After a slower start the Turkish citrus season has picked up some real steam, says Aksun’s marketing manager Akin Soyleyen: “We have started a bit slower than usual, as the South African citrus season from the last year was already in the markets when the Turkish season had started in the September-October period. This caused demand to be weaker than usual for the beginning of the season, however currently we’re in the peak of our production and things are going well. The concentration of the demand squeezing in a shorter period has its disadvantages, but we’re overcoming that with the help of our high production capacity.”
The competition with Egypt has heated up this year, but there is a lot of respect for the way the Egyptians do business from the Turkish exporter. “We’ve seen less competition when it comes to other supplying countries. Globally the demand for sweeter citrus is on the rise compared to sour tastes, such as red grapefruits, but that was to be expected. Egypt has always been a strong competitor when it comes to Citrus. Especially the aggressive approach they have when it comes to market reach and pricing, is something to be admired. So when they come across a shortage in any kind, that yields a good opportunity for Turkish exporters to fill in the gap and supply the buyers that are looking for larger fruits.”
The fact that the larger sizes of citrus are not easy to come by has provided Turkish citrus exporters with new opportunities, Soyleyen explains: “That has been the big win for us this year, larger sizes are easier to find in Turkey. With Egypt being short on large sizes, it opened a lot of new doors for us, as a lot of countries were still looking for bigger sizes for their citrus. We were grateful for the opportunity. We’re also paying much more attention to Far East Asia than we ever had before, including the Japanese market. We’ve increased our volumes to Japan drastically. Thanks to the lack of larger sizes on the market, we’ve had the upper hand when it comes to control of the Asian market.”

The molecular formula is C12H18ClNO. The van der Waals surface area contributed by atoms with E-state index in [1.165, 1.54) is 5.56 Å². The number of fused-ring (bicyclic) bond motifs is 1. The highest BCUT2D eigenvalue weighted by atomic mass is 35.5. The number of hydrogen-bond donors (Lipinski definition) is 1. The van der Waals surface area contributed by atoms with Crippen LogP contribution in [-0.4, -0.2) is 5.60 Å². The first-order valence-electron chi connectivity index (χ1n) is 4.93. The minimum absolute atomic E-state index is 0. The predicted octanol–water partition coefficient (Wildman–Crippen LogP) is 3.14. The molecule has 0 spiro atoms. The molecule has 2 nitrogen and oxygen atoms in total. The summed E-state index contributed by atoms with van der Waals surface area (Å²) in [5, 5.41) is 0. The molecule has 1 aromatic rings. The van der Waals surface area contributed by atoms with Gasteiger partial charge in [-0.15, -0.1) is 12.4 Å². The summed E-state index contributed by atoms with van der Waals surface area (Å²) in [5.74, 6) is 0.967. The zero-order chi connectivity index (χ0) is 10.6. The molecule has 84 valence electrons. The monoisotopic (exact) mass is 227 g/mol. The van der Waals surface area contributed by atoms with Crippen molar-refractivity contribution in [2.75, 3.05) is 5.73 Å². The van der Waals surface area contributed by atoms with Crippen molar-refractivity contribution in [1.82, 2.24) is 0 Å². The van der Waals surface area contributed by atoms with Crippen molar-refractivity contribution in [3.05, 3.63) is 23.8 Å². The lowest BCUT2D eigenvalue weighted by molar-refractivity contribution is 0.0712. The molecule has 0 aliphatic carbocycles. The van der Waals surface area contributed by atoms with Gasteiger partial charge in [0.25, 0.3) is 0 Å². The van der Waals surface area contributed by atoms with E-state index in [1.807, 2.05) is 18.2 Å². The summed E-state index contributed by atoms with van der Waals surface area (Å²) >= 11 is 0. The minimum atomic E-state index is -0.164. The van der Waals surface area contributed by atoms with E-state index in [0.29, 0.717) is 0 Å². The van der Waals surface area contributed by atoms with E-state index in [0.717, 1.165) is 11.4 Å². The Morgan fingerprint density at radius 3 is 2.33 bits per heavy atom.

The weather has resulted in a longer citrus season for Aksun, as it’s expected the season will continue until May this year. “Due to the change of global climate conditions we never really had any winter weather until now. The temperatures are constantly higher than normal, which helps with the harvesting periods and the general integrity of the fruit. With this in mind, we are expecting to prolong the season until May under current circumstances,” Soyleyen concludes.
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